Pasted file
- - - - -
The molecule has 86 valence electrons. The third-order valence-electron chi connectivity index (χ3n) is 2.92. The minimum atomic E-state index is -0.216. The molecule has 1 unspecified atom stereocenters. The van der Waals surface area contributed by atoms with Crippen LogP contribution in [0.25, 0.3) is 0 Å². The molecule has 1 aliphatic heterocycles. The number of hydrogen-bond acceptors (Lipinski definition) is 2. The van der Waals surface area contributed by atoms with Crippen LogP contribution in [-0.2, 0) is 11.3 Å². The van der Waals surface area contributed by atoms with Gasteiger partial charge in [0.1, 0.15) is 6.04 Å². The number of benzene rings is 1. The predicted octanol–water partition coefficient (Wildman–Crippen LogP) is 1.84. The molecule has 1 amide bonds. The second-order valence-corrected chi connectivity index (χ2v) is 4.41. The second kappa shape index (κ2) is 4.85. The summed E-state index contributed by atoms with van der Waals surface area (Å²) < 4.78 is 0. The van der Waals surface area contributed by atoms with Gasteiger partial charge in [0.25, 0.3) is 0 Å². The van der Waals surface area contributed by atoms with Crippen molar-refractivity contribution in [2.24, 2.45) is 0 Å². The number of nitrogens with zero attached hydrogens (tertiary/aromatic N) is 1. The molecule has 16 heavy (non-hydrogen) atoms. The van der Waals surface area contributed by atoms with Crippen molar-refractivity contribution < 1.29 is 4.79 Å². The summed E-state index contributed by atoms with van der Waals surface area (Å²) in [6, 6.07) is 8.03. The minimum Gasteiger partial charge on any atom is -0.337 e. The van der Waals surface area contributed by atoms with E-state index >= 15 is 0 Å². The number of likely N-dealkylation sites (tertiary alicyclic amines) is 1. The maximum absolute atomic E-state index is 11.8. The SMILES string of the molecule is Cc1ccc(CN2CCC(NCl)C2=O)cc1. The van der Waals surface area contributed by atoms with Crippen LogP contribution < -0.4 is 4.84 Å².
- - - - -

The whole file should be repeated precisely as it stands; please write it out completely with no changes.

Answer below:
The molecule has 86 valence electrons. The third-order valence-electron chi connectivity index (χ3n) is 2.92. The minimum atomic E-state index is -0.216. The molecule has 1 unspecified atom stereocenters. The van der Waals surface area contributed by atoms with Crippen LogP contribution in [0.25, 0.3) is 0 Å². The molecule has 1 aliphatic heterocycles. The number of hydrogen-bond acceptors (Lipinski definition) is 2. The van der Waals surface area contributed by atoms with Crippen LogP contribution in [-0.2, 0) is 11.3 Å². The van der Waals surface area contributed by atoms with Gasteiger partial charge in [0.1, 0.15) is 6.04 Å². The number of benzene rings is 1. The predicted octanol–water partition coefficient (Wildman–Crippen LogP) is 1.84. The molecule has 1 amide bonds. The second-order valence-corrected chi connectivity index (χ2v) is 4.41. The second kappa shape index (κ2) is 4.85. The summed E-state index contributed by atoms with van der Waals surface area (Å²) < 4.78 is 0. The van der Waals surface area contributed by atoms with Gasteiger partial charge in [0.25, 0.3) is 0 Å². The van der Waals surface area contributed by atoms with Crippen molar-refractivity contribution in [2.24, 2.45) is 0 Å². The number of nitrogens with zero attached hydrogens (tertiary/aromatic N) is 1. The molecule has 16 heavy (non-hydrogen) atoms. The van der Waals surface area contributed by atoms with Crippen molar-refractivity contribution < 1.29 is 4.79 Å². The summed E-state index contributed by atoms with van der Waals surface area (Å²) in [6, 6.07) is 8.03. The minimum Gasteiger partial charge on any atom is -0.337 e. The van der Waals surface area contributed by atoms with E-state index >= 15 is 0 Å². The number of likely N-dealkylation sites (tertiary alicyclic amines) is 1. The maximum absolute atomic E-state index is 11.8. The SMILES string of the molecule is Cc1ccc(CN2CCC(NCl)C2=O)cc1. The van der Waals surface area contributed by atoms with Crippen LogP contribution < -0.4 is 4.84 Å².